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What is the Role of the Inspector and How Does Priestley Use Him to Reveal Ideas about the Birling Family and Society in General?

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Introduction

What is the Role of the Inspector and How Does Priestley Use Him to Reveal Ideas about the Birling Family and Society in General? Written by J.B. Priestley in 1945, An Inspector Calls is a play that follows the story of the Birling Family and their dealings with a woman, Eva Smith. The Birlings are a wealthy family and are happily celebrating an engagement when their evening is rudely interrupted by a police Inspector investigating the death of a working class girl. Throughout the course of the evening, the Inspector deftly uncovers their dirty little secrets and each of their involvements in the girl's death. The play is set in an industrial town in the Midlands called Brumley. During 1912 in the Edwardian era, when the play was set, life was hard for the poor and even harder for women. There was very little help available for people and only the very desperate were given aid and even then they were sometimes not given enough. The local workhouse was available for the sick, old or handicapped but this was an unpleasant place. Women in 1912 were treated as inferior and they could not often do what men could; they were not allowed to vote, they were unlikely to go to university and get decent job and they were expected to give up their jobs once they were married. ...read more.

Middle

The Inspector's direct language makes the characters feel guilty and adds to the dramatic tension. When interrogating the characters, the Inspector treats each character differently. The second character that he questions is Sheila who he questions after Mr Birling. Sheila is treated less harshly by the Inspector, probably because she is a woman and in 1912, women were protected from unpleasant things. However, Sheila is more ready to answer the Inspector's questions and accepts the blame. She is greatly affected by her actions and is 'distressed' and begins 'crying'. Ready and willing to accept full responsibility Sheila asks the Inspector 'so, I'm really responsible?' but the Inspector, sympathetic towards Sheila because she has realised what she has done, says that it is not just her to blame, however he doesn't coat the situation in sugar for her just because she is a women; he makes sure that she cannot deny responsibility once she has accepted it. Eric reacts in a similar way to his sister, fully accepting his role in Eva's death. However, what Eric did is too much for the Inspector to sympathise with him. The Inspector, however, treats the two older Birlings in a totally different way, as they are stuck in their old ways and are too concerned about their social standings to care about what the Inspector has to say. ...read more.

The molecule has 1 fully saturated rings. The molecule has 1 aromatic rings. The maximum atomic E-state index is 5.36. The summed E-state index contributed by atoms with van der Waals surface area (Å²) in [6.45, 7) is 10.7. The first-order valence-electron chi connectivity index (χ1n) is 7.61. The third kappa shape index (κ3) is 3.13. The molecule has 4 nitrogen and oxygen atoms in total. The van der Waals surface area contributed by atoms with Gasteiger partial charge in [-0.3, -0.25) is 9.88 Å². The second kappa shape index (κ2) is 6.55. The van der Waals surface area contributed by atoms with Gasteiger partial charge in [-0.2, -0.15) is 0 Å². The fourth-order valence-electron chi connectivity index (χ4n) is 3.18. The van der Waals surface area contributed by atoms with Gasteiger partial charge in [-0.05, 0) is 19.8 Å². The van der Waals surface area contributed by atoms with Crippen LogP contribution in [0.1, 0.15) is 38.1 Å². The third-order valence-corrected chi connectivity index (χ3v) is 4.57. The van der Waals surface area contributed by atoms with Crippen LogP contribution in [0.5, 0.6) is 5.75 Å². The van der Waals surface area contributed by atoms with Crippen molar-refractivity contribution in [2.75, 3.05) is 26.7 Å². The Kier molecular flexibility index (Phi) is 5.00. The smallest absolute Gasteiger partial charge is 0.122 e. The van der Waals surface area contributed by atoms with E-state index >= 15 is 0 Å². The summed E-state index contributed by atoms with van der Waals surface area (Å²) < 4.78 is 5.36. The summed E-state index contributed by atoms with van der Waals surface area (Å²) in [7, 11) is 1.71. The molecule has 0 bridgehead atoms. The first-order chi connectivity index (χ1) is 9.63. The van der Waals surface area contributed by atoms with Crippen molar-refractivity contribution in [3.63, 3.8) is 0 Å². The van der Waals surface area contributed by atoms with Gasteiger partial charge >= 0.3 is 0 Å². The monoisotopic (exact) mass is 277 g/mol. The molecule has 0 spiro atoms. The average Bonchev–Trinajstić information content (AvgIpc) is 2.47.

Conclusion

She wanted twenty-five shillings...you made her pay a heavy price for that'. Because Eva wanted a better life she ended up dead; this echoes the times of the play when the poor could not better themselves. Before leaving, the Inspector has a final speech which conveys Priestley's views on society. The Inspector says 'we are responsible for each other'. Priestley, through the play, has shown the audience how only caring for yourself and your own can destroy people's lives and so he is trying to express the message of helping other people. Some commentators on the play have suggested that the Inspector's name, 'Goole', has something to do with his true identity which isn't revealed in the play. 'Goole' sounds similar to 'ghoul'; ghouls are sometimes raised to avenge deaths, like the death of Eva, or it may be indicating that the Inspector is a fake as ghouls are not real. However, what or who the Inspector actually is isn't as important as the messages he puts across throughout the play. The role of the Inspector in the play, An Inspector Calls is to show people that caring for each other and looking after each other is a good thing; Priestley is putting across his socialist views in an easily understood way so his message can reach a wider audience. The message is easily comprehended as it is shown in the play how selfishness is bad and how helping each other is good. However, his message comes across without preaching it, so more people are likely to accept it. ...read more.

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